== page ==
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3and Judah the father of Perez and Zerah by Tamar, and Perez the father of Hezron, and Hezron the father of Aram,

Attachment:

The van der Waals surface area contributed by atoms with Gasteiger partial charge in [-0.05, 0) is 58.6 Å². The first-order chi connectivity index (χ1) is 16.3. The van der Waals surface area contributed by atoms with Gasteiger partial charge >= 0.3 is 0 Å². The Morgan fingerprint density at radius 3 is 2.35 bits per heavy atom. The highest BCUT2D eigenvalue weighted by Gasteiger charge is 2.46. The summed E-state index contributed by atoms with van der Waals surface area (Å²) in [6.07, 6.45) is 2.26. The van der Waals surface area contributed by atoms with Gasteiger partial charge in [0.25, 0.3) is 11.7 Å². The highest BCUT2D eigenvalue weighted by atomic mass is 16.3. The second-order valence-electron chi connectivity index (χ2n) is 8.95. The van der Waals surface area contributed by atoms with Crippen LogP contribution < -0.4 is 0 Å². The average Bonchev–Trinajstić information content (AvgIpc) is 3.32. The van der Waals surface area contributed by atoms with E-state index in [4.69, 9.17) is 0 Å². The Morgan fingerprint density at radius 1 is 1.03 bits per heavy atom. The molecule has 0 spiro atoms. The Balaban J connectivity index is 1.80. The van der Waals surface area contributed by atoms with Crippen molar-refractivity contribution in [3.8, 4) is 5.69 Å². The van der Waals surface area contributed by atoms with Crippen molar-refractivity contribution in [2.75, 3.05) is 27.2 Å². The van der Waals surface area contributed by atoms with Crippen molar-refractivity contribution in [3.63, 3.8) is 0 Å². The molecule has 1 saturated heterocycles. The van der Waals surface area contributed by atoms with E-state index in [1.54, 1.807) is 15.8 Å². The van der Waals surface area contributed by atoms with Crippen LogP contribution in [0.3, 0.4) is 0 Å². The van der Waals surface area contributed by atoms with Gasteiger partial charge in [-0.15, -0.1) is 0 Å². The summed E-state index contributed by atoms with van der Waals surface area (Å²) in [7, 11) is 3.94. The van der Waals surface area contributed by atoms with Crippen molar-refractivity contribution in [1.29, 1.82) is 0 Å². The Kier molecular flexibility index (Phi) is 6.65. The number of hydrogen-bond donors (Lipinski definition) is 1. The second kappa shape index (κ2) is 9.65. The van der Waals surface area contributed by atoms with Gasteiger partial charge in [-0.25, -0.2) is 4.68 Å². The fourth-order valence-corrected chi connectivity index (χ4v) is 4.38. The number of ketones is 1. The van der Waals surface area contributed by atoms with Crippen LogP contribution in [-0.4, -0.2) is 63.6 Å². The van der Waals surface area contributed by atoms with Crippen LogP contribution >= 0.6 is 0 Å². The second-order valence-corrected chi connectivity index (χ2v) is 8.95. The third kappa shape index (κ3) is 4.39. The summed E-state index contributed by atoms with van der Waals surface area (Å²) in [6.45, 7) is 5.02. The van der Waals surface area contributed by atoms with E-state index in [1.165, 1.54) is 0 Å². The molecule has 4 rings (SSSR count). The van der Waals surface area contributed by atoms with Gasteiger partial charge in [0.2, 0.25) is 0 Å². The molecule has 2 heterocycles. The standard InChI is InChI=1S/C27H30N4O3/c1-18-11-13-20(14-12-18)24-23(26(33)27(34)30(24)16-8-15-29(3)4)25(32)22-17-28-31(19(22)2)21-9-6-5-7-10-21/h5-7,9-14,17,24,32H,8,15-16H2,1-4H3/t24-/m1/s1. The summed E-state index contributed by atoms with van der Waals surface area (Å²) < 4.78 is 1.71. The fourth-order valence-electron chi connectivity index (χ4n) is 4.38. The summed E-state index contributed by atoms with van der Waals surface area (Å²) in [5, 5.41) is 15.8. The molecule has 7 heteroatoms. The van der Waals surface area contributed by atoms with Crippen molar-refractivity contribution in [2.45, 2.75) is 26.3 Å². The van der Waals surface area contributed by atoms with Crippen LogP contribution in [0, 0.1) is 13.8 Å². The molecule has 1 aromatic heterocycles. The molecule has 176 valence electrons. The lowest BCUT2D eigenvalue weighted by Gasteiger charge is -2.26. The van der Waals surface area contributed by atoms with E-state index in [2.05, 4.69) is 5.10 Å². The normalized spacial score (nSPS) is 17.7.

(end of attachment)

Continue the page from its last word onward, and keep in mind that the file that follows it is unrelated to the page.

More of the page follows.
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3-6. And Judas begat Phares and Zara of Thamar; and Phares begat Esrom; and Esrom begat Aram; 4. And Aram begat Aminadab; and Aminadab begat Naasson; and Naasson begat Salmon; 5. And Salmon begat Booz of Rachab; and Booz begat Obed of Ruth; and Obed begat Jesse; 6. And Jesse begat David the king; and David the king begat Solomon of her of Urias—Four women are here introduced; two of them Gentiles by birth—Rachab and Ruth; and three of them with a blot at their names in the Old Testament—Thamar, Rachab, and Bath-sheba. This feature in the present genealogy—herein differing from that given by Luke—comes well from him who styles himself in his list of the Twelve, what none of the other lists do, "Matthew the publican"; as if thereby to hold forth, at the very outset, the unsearchable riches of that grace which could not only fetch in "them that are afar off," but teach down even to "publicans and harlots," and raise them to "sit with the princes of his people." David is here twice emphatically styled "David the king," as not only the first of that royal line from which Messiah was to descend, but the one king of all that line from which the throne that Messiah was to occupy took its name—"the throne of David." The angel Gabriel, in announcing Him to His virgin-mother, calls it "the throne of David His father," sinking all the intermediate kings of that line, as having no importance save as links to connect the first and the last king of Israel as father and son. It will be observed that Rachab is here represented as the great-grandmother of David (see Ru 4:20-22; 1Ch 2:11-15)—a thing not beyond possibility indeed, but extremely improbable, there being about four centuries between them. There can hardly be a doubt that one or two intermediate links are omitted.




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